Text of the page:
Life & Style |​Five Fierce Floom Fathers
1 Floom Magazine Writer Profile James Darton 1


James Darton

Contributing Editor

One of the first pieces we ran on Floom after launching was an ode to some of our favourite on-screen mothers. As Father’s Day approaches, we present to you a shortlist of memorable dads to have graced the world of film and television.

Furious Styles (Boyz N The Hood, 1991)

I get that for most of my generation, Larry Fishburne will always be that-guy-from-The-Matrix-no-not-Neo-the-other-one, but for those who know, he’ll always be one towering man with the name to match: Furious Styles.

As Cuba Gooding Jr.’s dad, he embodies the righteous anger that runs throughout the movie, dignified in his/it’s restraint when it comes to voicing the injustices of life in South Central L.A during the Nineties. It’s to both Fishburne and director John Singleton’s credit that they managed to craft a complex character from what could have been an overly sentimental role: Styles is by turns deadbeat and driven; conservative and progressive - every contradiction thrown up in his heartfelt efforts to mould his son into the best man he can possibly be.

Guido Orefice (Life Is Beautiful, 1997)

“Buongiorno principessa!”

Roberto Benigni co-wrote, directed and starred in this (and I don’t use this word lightly) masterpiece about a family of Jewish Italians during the second world war. The film performs a remarkable feat wherein every romantic, hilarious, life-affirming moment serves to heighten the brutal tragedy and despair of the films’s backdrop - that same sense of tragedy and despair however in turn make the romance, the humour and the genuine sense that humanity and love will triumph all the more pronounced.

Benigni plays the clownish Guido, whose irrepressible shows of affection for his wife and son refuse to be dimmed by the horrific treatment they are increasingly subjected to as the film unfolds. The scene I’ve picked here encapsulates the wonderful/heartbreaking spirit of the film, with Guido going to great lengths to try and keep his son’s spirits up by convincing him that they’re part of some big game and the concentration camp is nothing but a playground.

I was going to use the scene in which Guido does a funny walk in front of his son as the latter manages to escape but I found myself genuinely weeping and thought: nobody wants to come away from a flower-buying website with tears in their eyes, do they?

Eric Taylor (Friday Night Lights, 2006-2011)

It says Eric Taylor up there but everyone who ever sat down with the intention of watching a throwaway high school soap opera and came away five seasons later having experienced one of the most deceptively complex and emotionally wrenching dramas ever created will know him by one name only. Put simply: he’s Coach.

Played to perfection by Kyle Chandler, Coach was part of a family unit lauded for being one of the most realistic ever committed to screen. His touching, confused attempts to make sense of his teenage daughter’s move into adulthood were offset by the absolute conviction with which he galvanised the otherwise stranded men of a depressed, small-town Texas community that had long since seen the oil fields dry up. Over the course of the show, Coach played a father figure of sorts to pretty much every diverse character to come under his wing, soundtracked to perfection by Explosions In The Sky’s iconic instrumental rock music.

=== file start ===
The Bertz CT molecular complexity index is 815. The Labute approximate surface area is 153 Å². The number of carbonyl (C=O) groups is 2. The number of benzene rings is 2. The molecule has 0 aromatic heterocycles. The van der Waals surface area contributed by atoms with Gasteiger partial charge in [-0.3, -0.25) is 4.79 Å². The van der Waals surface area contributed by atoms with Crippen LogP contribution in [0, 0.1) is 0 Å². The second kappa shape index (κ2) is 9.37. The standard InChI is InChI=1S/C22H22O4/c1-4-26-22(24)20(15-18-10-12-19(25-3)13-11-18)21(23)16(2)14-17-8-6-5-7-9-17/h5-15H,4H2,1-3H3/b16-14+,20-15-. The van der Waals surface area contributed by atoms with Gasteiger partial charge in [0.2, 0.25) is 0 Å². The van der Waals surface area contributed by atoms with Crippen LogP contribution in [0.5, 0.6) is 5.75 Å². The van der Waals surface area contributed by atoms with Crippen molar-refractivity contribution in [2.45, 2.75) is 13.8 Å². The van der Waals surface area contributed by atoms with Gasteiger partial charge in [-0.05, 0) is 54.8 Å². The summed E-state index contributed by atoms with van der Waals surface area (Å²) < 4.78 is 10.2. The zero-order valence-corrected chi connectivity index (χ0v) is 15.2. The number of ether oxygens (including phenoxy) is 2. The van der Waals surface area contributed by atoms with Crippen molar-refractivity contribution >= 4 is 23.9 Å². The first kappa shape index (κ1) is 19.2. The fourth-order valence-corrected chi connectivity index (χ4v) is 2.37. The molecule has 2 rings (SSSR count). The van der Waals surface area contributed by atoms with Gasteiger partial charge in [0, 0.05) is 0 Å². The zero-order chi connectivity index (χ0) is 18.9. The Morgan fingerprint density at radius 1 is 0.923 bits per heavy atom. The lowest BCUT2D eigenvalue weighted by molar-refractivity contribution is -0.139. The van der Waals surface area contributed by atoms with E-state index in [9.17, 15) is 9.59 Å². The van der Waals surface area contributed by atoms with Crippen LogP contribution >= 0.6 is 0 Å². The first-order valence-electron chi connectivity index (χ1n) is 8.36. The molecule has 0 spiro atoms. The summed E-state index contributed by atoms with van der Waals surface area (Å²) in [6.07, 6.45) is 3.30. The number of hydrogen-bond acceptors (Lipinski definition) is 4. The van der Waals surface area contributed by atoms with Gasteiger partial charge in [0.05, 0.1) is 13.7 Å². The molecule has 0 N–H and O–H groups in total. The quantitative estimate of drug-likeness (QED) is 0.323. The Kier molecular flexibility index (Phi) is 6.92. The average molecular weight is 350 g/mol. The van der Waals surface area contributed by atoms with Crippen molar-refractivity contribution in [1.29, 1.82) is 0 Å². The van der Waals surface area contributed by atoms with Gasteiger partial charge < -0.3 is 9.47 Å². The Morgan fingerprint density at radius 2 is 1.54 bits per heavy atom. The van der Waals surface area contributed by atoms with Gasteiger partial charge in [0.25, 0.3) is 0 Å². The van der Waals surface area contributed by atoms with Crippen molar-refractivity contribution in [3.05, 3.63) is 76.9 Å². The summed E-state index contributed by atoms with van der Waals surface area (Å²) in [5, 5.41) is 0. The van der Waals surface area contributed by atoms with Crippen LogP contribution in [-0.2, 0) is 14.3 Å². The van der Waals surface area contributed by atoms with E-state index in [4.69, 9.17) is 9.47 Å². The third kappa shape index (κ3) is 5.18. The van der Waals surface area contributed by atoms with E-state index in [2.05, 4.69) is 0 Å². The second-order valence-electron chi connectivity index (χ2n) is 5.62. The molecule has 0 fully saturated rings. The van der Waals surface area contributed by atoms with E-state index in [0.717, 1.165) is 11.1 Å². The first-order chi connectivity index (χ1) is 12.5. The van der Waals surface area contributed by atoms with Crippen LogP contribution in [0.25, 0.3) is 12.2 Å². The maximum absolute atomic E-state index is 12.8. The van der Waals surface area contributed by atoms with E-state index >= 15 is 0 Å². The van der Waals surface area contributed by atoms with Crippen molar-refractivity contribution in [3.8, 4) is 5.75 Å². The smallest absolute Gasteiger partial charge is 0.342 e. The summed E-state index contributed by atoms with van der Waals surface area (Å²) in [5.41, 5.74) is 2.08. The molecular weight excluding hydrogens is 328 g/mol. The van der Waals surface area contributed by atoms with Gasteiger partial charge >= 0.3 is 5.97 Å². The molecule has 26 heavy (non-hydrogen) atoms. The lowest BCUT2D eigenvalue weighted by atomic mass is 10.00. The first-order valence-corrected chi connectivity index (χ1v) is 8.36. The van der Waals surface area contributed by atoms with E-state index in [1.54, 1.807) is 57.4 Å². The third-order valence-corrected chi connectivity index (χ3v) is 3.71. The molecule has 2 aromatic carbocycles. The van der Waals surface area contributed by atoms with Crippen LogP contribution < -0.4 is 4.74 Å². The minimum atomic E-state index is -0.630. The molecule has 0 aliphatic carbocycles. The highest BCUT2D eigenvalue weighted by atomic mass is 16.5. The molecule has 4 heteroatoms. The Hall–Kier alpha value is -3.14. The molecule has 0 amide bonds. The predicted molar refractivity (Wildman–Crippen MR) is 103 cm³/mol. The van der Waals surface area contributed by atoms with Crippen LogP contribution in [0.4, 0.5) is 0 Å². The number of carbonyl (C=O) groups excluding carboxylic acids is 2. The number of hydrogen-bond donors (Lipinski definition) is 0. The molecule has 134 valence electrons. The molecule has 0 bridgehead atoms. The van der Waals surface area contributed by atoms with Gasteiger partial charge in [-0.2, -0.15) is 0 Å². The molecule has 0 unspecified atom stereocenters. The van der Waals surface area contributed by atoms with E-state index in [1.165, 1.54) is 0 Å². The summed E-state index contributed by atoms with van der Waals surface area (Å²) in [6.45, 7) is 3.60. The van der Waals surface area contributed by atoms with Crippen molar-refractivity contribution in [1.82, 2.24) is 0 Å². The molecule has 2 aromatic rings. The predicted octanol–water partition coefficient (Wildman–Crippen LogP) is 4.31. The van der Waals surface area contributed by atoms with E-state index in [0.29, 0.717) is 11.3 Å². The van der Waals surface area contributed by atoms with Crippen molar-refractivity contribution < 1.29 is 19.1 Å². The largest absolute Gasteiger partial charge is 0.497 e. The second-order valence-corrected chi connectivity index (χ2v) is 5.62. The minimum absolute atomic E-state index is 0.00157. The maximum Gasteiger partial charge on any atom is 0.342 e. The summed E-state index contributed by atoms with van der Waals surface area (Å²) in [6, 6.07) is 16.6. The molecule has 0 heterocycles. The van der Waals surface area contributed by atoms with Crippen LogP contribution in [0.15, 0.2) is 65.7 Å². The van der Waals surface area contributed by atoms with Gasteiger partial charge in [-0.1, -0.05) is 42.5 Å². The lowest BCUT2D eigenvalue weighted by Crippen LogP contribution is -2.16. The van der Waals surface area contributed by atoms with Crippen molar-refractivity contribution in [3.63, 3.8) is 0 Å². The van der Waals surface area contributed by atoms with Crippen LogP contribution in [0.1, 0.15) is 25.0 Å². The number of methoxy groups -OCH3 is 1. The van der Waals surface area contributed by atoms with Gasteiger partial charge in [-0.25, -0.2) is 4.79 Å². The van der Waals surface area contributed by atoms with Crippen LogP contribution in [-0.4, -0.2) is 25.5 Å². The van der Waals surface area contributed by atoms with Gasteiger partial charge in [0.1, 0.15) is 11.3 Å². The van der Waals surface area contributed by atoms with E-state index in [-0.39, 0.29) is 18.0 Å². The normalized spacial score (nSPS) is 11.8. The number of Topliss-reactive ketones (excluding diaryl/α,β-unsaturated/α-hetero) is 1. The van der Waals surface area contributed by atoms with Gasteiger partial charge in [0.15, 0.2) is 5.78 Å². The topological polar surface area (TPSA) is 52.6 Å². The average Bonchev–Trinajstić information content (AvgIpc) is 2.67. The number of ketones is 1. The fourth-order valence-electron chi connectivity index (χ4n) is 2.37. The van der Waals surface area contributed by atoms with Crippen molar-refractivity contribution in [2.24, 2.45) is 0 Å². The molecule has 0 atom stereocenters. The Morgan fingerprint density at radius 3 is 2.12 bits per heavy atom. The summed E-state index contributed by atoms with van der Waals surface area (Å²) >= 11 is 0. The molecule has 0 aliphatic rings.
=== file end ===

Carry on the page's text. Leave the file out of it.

Clifford Worley (True Romance, 1993)

Included pretty much exclusively because of that scene. I remember so clearly witnessing the coming together of Christopher Walken and Dennis Hopper, two powerhouses of subversive screen presence facing off in a tiny shack next to the railway tracks.

Prior to this scene, Hopper’s Clifford Worley is a cantankerous old man who bitches and moans at his son Christian Slater and the life choices he makes (with some justification admittedly). However, when the chips are down, he makes the ultimate sacrifice. Over the course of this ten minute stand-off, you can almost see on Hopper’s face first the resignation to his fate and then the acceptance that actually, this is just what you do for your kids when you love them.

“I think I’ll have that Chesterfield now…”

Ted Kramer (Kramer Vs. Kramer, 1979)

It’s easy to forget in this post-Meet-The-Fockers age, but truly there are few icons of cinema who can match the performances Dustin Hoffmann accrued during his golden period. This straightforward tale of an absent dad who slowly learns to be a good father when his wife suddenly leaves him is elevated thanks to the performances of Hoffman and Meryl Streep, plus a script that is impressively free of histrionics.

I first encountered this film when I was too young to really engage with it. At weekends when my sisters and I would go to stay with our dad, we would often walk down to the local Blockbusters if the weather was bad and pick out a movie to see us through the afternoon (because my dad was more of a pushover than my mum, we always got ice-cream as well). One afternoon we ended up with Kramer vs Kramer, no doubt misled by the PG certificate and blond-haired boy on the cover. I barely paid attention throughout a film with zero action and lots of adults talking, but what I do remember is looking up as the credits were rolling and seeing my Dad sitting there with tears rolling down his face.

The best movie dads make us want to be better at fulfilling that role ourselves, whether in present or in the future. Maybe that’s why around that time my dad stopped letting us get ice cream every time we rented a video.

(Also Dustin Hoffman’s Oscar acceptance speech for this film is the greatest of all time, hands down).

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